Do you ever wonder what’s the average age of sewing machines of all serious sewists out there? Maybe when you’re trying to justify that Husqvarna Super Automated sewing machine, the one with the built-in kitchen sink and waste disposal?

My Singer Fashion Mate Model 248 is almost 40 years old. It weights like it’s 40 years old as well, about thirty pounds worth of metal and plastic. As expected, some parts in it are beginning to show wear and tear. It’s not so different from its owner. The difference is that the broken or worn parts on the Singer can be fixed for about $24. On me, $24 would only fix my eyebrows.

A few years ago, I begun to notice the pedal behaving differently. It seems to have develop an intermittent on/off behavior where it’d either not do anything at all or it’d make the machine scream at full throttle. A quick disassembly revealed worn and burnt contact springs. Contact springs are thin flexible copper leaves, the pressure on which would result in varying levels of electrical power to the machine’s motor.

Years of duty left the contact springs either charred or broken. Being the thrifty resourceful type, I decided that, copper is copper, and I would use a few copper pennies to fix the broken contact springs:
Singer sewing machine foot pedal, lower springs, making contact

Singer sewing machine foot pedal, lower springs, before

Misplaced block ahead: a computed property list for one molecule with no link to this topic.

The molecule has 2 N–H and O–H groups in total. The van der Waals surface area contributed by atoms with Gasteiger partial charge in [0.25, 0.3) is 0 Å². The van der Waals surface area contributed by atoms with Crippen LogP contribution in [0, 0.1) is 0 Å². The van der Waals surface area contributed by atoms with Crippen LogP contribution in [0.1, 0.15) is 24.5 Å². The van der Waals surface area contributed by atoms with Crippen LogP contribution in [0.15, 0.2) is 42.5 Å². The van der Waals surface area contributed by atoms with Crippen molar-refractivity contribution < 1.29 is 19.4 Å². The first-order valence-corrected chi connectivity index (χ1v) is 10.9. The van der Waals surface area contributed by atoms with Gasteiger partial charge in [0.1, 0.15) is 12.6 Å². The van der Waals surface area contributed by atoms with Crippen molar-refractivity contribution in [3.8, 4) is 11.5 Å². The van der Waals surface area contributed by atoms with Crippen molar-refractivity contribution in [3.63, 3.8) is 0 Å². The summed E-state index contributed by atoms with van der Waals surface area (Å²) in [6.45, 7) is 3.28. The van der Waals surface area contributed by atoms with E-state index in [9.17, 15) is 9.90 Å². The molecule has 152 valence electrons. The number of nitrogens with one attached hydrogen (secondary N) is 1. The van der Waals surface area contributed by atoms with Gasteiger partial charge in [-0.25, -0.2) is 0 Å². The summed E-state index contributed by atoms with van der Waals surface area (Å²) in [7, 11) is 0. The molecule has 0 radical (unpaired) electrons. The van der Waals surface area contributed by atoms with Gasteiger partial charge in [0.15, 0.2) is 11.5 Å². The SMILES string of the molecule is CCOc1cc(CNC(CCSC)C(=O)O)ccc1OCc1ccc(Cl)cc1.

Singer sewing machine foot pedal, before, close-up

The result was actually very serviceable and lasted for several more years:
Singer sewing machine foot pedal, before

Then I found a place on the Web that sells replacement contact springs. Alleluia! (That’s religious-speak for “About damn time!”) One of the new contact springs is a precise drop-in replacement:
Singer sewing machine pedal upper contact spring Singer sewing machine pedal upper contact spring

But, one of them has a hole in the wrong place (a problem I’m happy to say I don’t have). A little time and some judicious application electric drill and round rat tail file and all was good:
Singer sewing machine pedal lower contact spring

And voilà, good as new:
Singer sewing machine pedal contact springs, fixed

A better mouse trap: an improvement on how to cut a continuous bias strips!

cutting bias strip, step 3: sew ends and cut to separate strips